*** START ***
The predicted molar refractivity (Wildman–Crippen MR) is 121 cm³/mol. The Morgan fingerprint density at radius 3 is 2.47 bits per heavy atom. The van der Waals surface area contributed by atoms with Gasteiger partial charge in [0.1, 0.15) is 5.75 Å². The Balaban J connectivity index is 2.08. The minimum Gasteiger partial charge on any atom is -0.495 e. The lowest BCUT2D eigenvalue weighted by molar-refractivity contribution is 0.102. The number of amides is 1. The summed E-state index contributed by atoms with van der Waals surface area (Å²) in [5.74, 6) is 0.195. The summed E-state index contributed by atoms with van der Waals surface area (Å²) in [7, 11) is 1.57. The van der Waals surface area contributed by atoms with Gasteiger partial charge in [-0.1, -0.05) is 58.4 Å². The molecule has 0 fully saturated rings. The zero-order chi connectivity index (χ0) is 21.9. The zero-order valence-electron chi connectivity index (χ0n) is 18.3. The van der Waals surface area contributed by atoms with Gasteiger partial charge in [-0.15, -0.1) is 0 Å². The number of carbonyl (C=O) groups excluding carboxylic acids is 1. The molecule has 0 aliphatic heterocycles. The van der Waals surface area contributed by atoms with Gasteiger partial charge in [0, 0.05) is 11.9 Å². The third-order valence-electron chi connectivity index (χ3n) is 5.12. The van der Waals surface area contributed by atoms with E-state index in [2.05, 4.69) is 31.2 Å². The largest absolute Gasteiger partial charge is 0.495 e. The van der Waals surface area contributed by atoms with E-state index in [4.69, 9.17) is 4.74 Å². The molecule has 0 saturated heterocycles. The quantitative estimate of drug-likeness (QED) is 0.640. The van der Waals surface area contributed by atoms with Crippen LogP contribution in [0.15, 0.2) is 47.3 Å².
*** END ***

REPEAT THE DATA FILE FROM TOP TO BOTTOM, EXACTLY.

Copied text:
The predicted molar refractivity (Wildman–Crippen MR) is 121 cm³/mol. The Morgan fingerprint density at radius 3 is 2.47 bits per heavy atom. The van der Waals surface area contributed by atoms with Gasteiger partial charge in [0.1, 0.15) is 5.75 Å². The Balaban J connectivity index is 2.08. The minimum Gasteiger partial charge on any atom is -0.495 e. The lowest BCUT2D eigenvalue weighted by molar-refractivity contribution is 0.102. The number of amides is 1. The summed E-state index contributed by atoms with van der Waals surface area (Å²) in [5.74, 6) is 0.195. The summed E-state index contributed by atoms with van der Waals surface area (Å²) in [7, 11) is 1.57. The van der Waals surface area contributed by atoms with Gasteiger partial charge in [-0.1, -0.05) is 58.4 Å². The molecule has 0 fully saturated rings. The zero-order chi connectivity index (χ0) is 21.9. The zero-order valence-electron chi connectivity index (χ0n) is 18.3. The van der Waals surface area contributed by atoms with Gasteiger partial charge in [-0.15, -0.1) is 0 Å². The number of carbonyl (C=O) groups excluding carboxylic acids is 1. The molecule has 0 aliphatic heterocycles. The van der Waals surface area contributed by atoms with Gasteiger partial charge in [0, 0.05) is 11.9 Å². The third-order valence-electron chi connectivity index (χ3n) is 5.12. The van der Waals surface area contributed by atoms with E-state index in [2.05, 4.69) is 31.2 Å². The largest absolute Gasteiger partial charge is 0.495 e. The van der Waals surface area contributed by atoms with E-state index in [4.69, 9.17) is 4.74 Å². The molecule has 0 saturated heterocycles. The quantitative estimate of drug-likeness (QED) is 0.640. The van der Waals surface area contributed by atoms with Crippen LogP contribution in [0.15, 0.2) is 47.3 Å².